Another problem with caching proxies is the opposite of the previously mentioned over-caching. While that was an issue of a single URL consecutively mapping to different content, there is the issue of multiple URLs mapping to the same content.

This is very common; any large content delivery network will have countless different servers each locally serving the same content. The apt repositories for Ubuntu or Debian are perfect examples of this: and are the same file, even though they have different URLs.

Squid, in version 3.4, has finally added a feature called StoreID which lets your fight around this multiple URLs to one content problem. It allows you to have Squid pass every URL through an exterior filter program that mangles each URL to try and generate a one-to-one mapping between URLs and content. I decided to play with this on the Steam CDN.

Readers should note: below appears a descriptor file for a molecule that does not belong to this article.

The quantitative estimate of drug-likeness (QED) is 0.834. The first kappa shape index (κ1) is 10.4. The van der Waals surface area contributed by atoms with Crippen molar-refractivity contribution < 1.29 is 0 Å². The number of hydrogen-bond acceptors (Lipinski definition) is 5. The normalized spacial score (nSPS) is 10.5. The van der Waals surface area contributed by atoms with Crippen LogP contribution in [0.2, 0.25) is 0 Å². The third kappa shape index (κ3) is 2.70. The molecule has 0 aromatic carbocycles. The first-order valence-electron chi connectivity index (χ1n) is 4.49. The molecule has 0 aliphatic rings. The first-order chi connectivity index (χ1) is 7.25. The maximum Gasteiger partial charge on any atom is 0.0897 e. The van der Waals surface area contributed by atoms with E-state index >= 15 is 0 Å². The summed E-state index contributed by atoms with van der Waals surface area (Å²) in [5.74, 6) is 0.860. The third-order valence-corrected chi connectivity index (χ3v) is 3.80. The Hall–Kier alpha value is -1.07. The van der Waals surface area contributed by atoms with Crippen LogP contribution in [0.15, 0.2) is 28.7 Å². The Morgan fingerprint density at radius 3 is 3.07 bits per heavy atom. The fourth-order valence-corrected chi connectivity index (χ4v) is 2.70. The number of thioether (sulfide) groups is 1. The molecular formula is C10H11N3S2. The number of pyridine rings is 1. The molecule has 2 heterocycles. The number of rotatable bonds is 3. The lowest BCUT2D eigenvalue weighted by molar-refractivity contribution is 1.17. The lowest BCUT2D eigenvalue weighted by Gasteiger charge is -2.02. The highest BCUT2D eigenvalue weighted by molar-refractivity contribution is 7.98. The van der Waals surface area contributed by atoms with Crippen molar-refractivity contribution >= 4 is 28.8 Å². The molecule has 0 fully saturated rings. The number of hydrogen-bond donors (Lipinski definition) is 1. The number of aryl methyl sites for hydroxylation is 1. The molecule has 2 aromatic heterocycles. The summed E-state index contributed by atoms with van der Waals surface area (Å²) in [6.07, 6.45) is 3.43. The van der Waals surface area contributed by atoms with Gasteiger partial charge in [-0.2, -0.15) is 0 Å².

When you download a game in Steam, it is actually downloaded as 1MB chunks from something on the order of four different servers at once. In the menu Steam - Settings - Downloads - Download Region you can tell Steam which set of servers to download from, but it still selects exactly which servers to use beyond your control.

A typical Steam chunk URL looks like this:

  • SERVERID is a relatively small number (two or three digits) and identifies which server this chunk is coming from. At any one point, a Steam client seems to be hitting about four different servers. valve48 and valve271 are two that I'm seeing a lot in San Jose, but the servers seem to come and go throughout the day.
  • GAMEID is a number assigned to each game, although I've seen some games move from one ID to another halfway through the download. The largest game ID I've seen is in the high 50,000s. I strongly suspect that these are sequentially issued.
  • CHUNKID is a 160 bit hex number. Presumably a SHA1 checksum of the chunk? I haven't bothered poking at it.